Saturday, May 24, 2008

NYT Archive 1989: Reading The Tea Leaves

By May 24, 1989, it was entering the fifth day of martial law. People in Beijing were getting used to have hundreds of thousands troops blocked at their gates. The troops even showed signs of retreating, when they could. New York Times reported increasing struggles at the top:
As hundreds of thousands of people demonstrated in Beijing and Shanghai for the ouster of Prime Minister Li Peng, China's top leaders met in secret in the capital on Tuesday and appeared to make significant progress in breaking the political deadlock.
Early this morning, there were signs that Zhao Ziyang, the Communist Party leader, who was stripped of his powers late last week after he urged a moderate line toward students demonstrating for democracy, might be making a comeback.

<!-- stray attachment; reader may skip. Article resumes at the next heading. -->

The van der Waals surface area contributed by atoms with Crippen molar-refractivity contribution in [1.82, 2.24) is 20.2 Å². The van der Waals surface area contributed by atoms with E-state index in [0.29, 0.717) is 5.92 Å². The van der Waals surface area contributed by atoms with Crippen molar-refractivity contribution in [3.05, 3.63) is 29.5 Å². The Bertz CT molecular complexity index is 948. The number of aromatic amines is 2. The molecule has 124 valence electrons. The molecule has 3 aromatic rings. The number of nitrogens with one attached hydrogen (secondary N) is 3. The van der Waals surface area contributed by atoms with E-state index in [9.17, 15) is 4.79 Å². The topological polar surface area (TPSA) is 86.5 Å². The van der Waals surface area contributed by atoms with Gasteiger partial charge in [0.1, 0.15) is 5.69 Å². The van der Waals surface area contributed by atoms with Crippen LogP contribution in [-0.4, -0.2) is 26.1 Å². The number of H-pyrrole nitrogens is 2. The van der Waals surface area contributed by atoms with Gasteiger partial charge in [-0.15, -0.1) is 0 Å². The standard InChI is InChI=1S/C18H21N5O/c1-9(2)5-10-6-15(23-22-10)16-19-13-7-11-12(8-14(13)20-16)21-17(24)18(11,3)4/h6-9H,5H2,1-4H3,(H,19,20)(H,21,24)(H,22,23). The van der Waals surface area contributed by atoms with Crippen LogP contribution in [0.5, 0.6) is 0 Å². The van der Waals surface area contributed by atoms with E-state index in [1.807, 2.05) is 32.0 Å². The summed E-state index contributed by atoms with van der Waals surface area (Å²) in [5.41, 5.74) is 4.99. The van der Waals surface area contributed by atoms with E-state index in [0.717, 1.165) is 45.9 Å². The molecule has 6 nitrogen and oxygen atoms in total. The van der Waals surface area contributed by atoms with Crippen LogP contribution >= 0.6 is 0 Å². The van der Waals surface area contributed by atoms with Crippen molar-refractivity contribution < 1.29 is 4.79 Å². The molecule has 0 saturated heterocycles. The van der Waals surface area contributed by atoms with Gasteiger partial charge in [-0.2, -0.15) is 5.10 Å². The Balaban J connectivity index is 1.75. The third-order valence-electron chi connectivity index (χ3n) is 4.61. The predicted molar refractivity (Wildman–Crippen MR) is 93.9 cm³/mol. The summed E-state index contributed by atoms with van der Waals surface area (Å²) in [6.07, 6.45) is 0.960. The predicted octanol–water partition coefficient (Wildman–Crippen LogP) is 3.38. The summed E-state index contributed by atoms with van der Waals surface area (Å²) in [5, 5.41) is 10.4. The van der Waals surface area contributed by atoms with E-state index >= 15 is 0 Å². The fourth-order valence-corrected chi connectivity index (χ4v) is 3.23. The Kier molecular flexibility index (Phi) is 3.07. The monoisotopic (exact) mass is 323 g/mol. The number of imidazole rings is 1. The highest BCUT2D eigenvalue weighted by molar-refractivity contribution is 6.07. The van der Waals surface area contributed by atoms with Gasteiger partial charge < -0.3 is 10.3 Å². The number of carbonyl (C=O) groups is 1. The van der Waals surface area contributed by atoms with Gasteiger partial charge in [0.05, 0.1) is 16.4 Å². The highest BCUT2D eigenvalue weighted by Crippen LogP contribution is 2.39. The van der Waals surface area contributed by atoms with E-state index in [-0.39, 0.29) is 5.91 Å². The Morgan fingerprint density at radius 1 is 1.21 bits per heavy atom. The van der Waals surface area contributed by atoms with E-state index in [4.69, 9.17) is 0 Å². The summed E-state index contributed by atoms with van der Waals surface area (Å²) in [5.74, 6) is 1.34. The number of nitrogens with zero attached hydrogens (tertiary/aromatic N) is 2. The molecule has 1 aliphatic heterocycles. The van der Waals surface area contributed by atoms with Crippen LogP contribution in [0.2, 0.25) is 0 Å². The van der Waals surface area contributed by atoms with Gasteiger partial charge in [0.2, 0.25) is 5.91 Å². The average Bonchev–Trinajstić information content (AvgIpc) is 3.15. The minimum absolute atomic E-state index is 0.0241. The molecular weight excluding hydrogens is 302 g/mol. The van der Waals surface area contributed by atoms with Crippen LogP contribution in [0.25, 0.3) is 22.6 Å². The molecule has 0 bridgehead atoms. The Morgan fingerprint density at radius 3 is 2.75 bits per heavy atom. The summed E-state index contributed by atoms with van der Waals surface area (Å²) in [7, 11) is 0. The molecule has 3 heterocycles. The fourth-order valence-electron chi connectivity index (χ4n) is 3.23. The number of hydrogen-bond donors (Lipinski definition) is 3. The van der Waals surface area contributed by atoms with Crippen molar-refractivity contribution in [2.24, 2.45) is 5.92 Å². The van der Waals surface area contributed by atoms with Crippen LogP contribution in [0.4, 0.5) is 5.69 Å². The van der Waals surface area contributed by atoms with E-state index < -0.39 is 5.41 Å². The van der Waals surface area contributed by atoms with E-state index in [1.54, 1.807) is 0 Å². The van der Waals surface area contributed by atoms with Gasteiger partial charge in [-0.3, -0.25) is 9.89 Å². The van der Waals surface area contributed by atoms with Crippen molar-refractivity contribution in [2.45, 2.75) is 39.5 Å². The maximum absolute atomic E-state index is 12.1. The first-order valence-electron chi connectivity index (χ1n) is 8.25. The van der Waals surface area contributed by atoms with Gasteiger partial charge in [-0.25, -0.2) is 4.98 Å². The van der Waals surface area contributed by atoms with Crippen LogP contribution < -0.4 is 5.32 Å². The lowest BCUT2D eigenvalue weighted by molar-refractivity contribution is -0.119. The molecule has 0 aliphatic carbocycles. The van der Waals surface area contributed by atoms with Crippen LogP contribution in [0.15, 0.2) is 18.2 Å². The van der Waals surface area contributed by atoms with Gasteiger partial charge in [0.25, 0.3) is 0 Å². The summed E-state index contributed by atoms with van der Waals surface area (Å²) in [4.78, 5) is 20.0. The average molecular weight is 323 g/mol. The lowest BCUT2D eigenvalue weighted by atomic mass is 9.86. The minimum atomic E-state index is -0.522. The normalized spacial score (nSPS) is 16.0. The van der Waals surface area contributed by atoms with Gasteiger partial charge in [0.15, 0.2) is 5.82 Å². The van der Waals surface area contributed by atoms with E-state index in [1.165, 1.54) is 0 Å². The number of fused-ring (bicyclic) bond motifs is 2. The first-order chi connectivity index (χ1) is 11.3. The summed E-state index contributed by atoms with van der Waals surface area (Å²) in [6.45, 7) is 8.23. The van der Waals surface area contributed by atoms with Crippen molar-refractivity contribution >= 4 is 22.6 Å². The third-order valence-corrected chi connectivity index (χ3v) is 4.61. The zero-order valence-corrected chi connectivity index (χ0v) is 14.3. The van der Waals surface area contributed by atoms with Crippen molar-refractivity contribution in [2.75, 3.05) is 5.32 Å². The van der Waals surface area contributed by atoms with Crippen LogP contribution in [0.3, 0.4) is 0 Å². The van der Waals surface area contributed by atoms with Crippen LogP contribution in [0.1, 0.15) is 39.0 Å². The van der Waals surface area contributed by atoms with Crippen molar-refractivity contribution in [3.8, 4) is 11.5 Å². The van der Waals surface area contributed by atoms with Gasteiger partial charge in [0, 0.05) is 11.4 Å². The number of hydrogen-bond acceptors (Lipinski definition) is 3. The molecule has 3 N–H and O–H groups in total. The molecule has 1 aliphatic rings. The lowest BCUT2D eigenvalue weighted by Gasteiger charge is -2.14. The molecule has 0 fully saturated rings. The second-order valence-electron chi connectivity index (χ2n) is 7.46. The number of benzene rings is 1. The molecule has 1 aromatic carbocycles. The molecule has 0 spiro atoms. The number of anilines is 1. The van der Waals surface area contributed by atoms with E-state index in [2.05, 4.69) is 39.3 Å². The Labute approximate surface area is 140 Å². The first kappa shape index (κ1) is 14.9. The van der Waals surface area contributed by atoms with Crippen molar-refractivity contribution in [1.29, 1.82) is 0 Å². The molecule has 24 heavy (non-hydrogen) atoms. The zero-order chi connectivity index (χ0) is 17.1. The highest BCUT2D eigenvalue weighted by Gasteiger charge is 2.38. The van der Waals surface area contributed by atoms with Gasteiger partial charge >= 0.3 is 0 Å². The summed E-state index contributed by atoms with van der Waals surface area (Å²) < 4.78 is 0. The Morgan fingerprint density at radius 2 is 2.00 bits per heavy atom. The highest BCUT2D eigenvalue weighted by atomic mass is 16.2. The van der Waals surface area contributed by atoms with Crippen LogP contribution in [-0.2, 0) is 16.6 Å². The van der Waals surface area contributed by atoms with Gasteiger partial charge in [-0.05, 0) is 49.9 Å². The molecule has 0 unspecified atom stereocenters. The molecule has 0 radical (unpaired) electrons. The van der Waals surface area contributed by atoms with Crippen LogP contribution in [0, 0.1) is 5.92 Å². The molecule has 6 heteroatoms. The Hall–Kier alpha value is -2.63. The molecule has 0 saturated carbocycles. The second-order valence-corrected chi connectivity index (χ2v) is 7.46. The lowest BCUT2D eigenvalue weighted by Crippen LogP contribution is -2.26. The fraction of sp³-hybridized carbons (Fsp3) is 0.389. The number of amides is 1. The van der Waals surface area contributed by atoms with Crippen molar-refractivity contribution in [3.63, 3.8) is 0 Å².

There were also hints in official news reports that Mr. Li might be in political trouble, and military troops began to withdraw from some of their positions in the capital.

The most striking sign of a change in the power struggle came early this morning when news organizations for the first time in several days referred to Mr. Zhao and identified him as still being the General Secretary of the Communist Party.

After meeting with President George H. W. Bush, Wan Li cut short of his trip in the United States and was on his way home. He had become the unexpected hope for restoring leadership in China.

The official newspapers in Beijing, who had enjoyed unprecedented freedom of press in the last few weeks, continued to push limits in their own defiance to the martial law. As oversea Chinese students tried to piece together what was happening, foreign broadcast were suddenly allowed to resume.

In the middle of all, three men threw eggs and paints to deface the giant portrait of Mao Zedong on Tiananmen. Student detained and handed them over to police, thinking they could be acting on government's behalf to create pretext for a crackdown. The portrait was replaced in late afternoon, to the cheers of 20,000 people there.

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